Say hello to the U.S. Army’s general order number one – NO ALCOHOL!! But it’s not all bad for being locked down 24/7: The jailed Taliban who reside about one hundred feet from my tent don’t drink anyway, so no harm-no foul for those sons-of-bitches. If anyone wants to send me a kite, however, I will fly it over their tents whenever we get a good breeze. Not quite the abuse of Abu Ghraib prison, just our own little psyop program.
Life isn’t all bad though, as we did just recently open a Subway and a Burger King, which is a welcome relief from all the damn T-rations (a kind of MRE) and steak and seafood, which is a strange diet to have in the middle of Afghanistan, and has started to get to everybody anyway. Where the hell are they getting all these damn Lobsters from!?
The base is locked down for the obvious security reasons, so the only people going off base are the non-stop daily milair flights, “the hunters”, military convoys and patrols into the villages; and mountains and base emergency service workers, such as ourselves who respond to off-base aircraft crashes or emergency landings, under armed military escort.
Ariana Airlines has resumed limited flights out of here, back to Arabia for observance of the holy month, mainly for the purposes of shuttling Muslim pilgrims for the Hajj in Saudi Arabia. They have been given one end of the airfield and a few tents for their air operations, but soon the main terminal, mosque and a few other buildings will be returned for normal airport operations.
The mosque, once completely full of bullet and frag holes, has been rebuilt by the warlord’s local workforce and looks pretty good. Who says all that opium and extortion money can’t do some good? Of course, I can’t say that for the rest of the base, which suffered quite a bit of damage during the initial assault on the Taliban back in 2001. Buildings like the “Taliban’s Last Stand” and the main hangar still have a lot of damage but are still fairly structurally sound, and we still use them. The main air terminal had very limited damage and is currently being repaired for future use.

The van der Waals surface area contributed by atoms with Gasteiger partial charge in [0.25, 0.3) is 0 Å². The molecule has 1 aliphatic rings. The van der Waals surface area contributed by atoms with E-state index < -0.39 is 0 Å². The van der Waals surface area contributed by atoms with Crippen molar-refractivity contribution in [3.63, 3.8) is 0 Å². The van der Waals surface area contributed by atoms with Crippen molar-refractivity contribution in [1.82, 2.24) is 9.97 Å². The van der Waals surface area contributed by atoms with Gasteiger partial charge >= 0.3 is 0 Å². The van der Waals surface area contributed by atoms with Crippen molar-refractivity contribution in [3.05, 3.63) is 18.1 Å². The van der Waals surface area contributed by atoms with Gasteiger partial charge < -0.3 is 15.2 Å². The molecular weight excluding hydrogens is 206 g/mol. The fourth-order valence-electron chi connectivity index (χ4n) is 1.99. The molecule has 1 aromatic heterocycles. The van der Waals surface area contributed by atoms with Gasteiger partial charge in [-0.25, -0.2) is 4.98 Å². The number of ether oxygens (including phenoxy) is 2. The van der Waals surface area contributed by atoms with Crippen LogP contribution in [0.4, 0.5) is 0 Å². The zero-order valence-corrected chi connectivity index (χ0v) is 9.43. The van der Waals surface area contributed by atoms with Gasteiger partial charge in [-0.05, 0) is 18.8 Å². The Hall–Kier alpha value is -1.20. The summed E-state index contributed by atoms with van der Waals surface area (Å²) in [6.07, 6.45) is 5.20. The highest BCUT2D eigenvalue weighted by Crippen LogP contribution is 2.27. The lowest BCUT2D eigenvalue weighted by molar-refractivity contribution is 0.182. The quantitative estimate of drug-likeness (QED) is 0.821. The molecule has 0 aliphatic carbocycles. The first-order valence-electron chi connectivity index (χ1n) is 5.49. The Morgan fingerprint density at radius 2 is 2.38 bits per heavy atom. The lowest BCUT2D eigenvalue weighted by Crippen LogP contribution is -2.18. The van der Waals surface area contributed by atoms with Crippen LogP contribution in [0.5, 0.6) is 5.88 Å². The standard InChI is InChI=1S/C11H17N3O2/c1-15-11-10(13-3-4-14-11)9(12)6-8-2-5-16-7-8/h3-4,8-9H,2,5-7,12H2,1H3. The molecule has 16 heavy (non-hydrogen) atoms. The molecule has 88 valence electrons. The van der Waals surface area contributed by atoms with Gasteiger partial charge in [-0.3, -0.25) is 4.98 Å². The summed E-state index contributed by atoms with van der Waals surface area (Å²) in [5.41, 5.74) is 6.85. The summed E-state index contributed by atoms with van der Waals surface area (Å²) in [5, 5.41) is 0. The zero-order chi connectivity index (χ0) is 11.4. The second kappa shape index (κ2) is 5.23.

For those that have never been here, the airport is actually about thirty miles south, as the crow flies, to the city of Kandahar; so we are kind of out here on our own, our only resident being the local friendly warlord, who only lives about a half mile from our front gate and, for an outrageous fee, provides some security, goods, services and a small labour force for the base.
Security by a warlord? I hear you ask: With every man and woman on this base armed
to the gills (except us) you wouldn’t think we would need much security. The local rumour mill says that when the monthly security “fee” isn’t paid to this warlord, that’s when the rockets start flying. And fly they have. Not too much in the last four or five months mind you, but the month I arrived here, they hit us pretty good. That’s when the security fee extortion rumour started, and like I said, as far as I know it is only a rumour.
So what is a bunch of good-ole-boy, Airport Crash Rescue/Firefighters doing in an Afghanistan war zone you ask? Same thing we do in Ecuador, Honduras, Arabia, Uzbekistan, Djibouti, Iraq and many other hotspots around the world. Working DoD and non-DoD rescue contracts, and providing first rate, first-class rescue and fire services to the military, civilians and sometimes even the locals. Something we do cheaper and better than the military cares to do. That’s why it’s contracted out, along with many other different services.
Many people ask how the hell did I ever get into this kind of work, and working in these kinds of places? It’s not an easy answer over just one beer. Most of my colleagues have the basic requirements to get hired from being ex-military airport rescue firefighters; mostly ex-US Air Force & Marines, fresh out. But a few old timers such as myself have a lot of other specialty training, which is what some contractors, especially in places such as this, are looking for.